Grooming

Dog grooming can be very expensive depending on your dog’s breed and coat length. You also must take into consideration how often you want your dog bathed and how much effort you are willing to put into the process. Are you comfortable trimming your dog’s nails and expressing their anal glands? If this gives you pause, then your grooming bill will be more. In other words, your short-haired Labrador that you are willing to bathe, and trim nails is going to cost considerably less than your Goldendoodle that needs monthly professional grooming. So, if you are willing to get a little wet and have the patience to trim your dog’s nails and such you could be looking at grooming costs as low as $30 per year, but if you have a higher maintenance dog and/or if you are using a mobile groomer, your grooming bills could run as much as $1,500 a year or more.

Dog getting a bath

The cost of grooming will depend on how much effort you are willing to put in.

Other Considerations

If you live in a house will you need a fence to keep your new companion contained? What about taking your dog out for a car ride? You will then need a crate or other restraint. And what about if you want to or need to go out of town? You will then need someone to care for your dog.

Having a dog is a lifelong commitment and being aware of the possible costs of dog ownership can give you a good idea if you are ready to make that commitment. We hope the answer is a resounding yes! Dogs are a wonderful family addition.

Would you like to learn more about caring for your new dog? Contact us.

Easy Peanut Butter and Pumpkin Dog Treats

I love baking for my dogs and giving them homemade dog treats is the best! This recipe is one of their favorites. It is such a quick and easy dog treat recipe that will leave your dog wanting more and I hope you will have fun making them.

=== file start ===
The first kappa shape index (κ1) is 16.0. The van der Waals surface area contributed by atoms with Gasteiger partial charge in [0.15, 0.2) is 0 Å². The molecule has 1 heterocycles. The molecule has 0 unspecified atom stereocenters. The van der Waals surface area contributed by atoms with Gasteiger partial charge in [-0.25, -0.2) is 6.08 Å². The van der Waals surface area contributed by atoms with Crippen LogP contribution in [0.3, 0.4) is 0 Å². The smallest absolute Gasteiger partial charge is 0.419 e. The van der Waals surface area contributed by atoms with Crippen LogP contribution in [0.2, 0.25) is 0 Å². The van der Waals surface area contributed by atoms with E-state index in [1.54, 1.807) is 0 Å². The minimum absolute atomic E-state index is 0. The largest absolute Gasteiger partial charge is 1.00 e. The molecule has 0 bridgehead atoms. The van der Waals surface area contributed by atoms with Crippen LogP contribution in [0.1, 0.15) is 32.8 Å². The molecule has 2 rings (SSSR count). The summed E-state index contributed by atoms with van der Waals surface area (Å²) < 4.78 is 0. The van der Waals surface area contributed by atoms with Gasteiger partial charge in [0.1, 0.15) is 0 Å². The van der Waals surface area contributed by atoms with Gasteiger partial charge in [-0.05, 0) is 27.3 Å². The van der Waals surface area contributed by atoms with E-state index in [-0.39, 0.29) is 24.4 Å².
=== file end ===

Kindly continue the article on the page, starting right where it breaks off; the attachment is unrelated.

Heart-shaped cookie cutter

Cut your treats with a heart-shaped cookie cutter to celebrate Valentine’s Day with your dog.

This is a cookie cutter recipe and I found some really cute dog bone and dog paw shaped cookie cutters online, but you can use whatever cookie cutter shape you like. Hearts might be fun for Valentine’s Day.   

This recipe usually takes me about 50 minutes to an hour to complete from start to finish.

Ingredients:

  • 2/3 cups of canned pumpkin
  • ¼ cup unsalted peanut butter
  • 2 large eggs
  • 3 cups whole wheat flour (much healthier than white flour)

I like to use organic ingredients when available although this recipe will work with the ingredients you have available.

Directions:

  • Preheat your oven to 350°
  • Beat the canned pumpkin, unsalted peanut butter, and eggs together in a large mixing bowl using an electric beater on medium-high. You want to make sure these ingredients are mixed together very well.
  • Slowly mix in the flour one cup at a time until the mixture is not sticky.  You may want to add the last cup 1/4 cup at a time.
  • Place mixture on a flat, floured surface.
  • You will need to knead the mixture a few times.
  • Roll out to a thickness of ¼”.
  • Using your cookie cutters cut your treats into your desired shapes and place on a parchment-lined baking sheet or silicone baking mat.
  • Bake 20-25 minutes. The longer you cook the treats the crunchier they will be.
  • Make sure the treats are completely cooled before feeding them to your dog. 
Dog taking treat from hand

Your dog will love these easy to make treats.

Please let us know if you made these for your dogs and how they liked them in the comments below.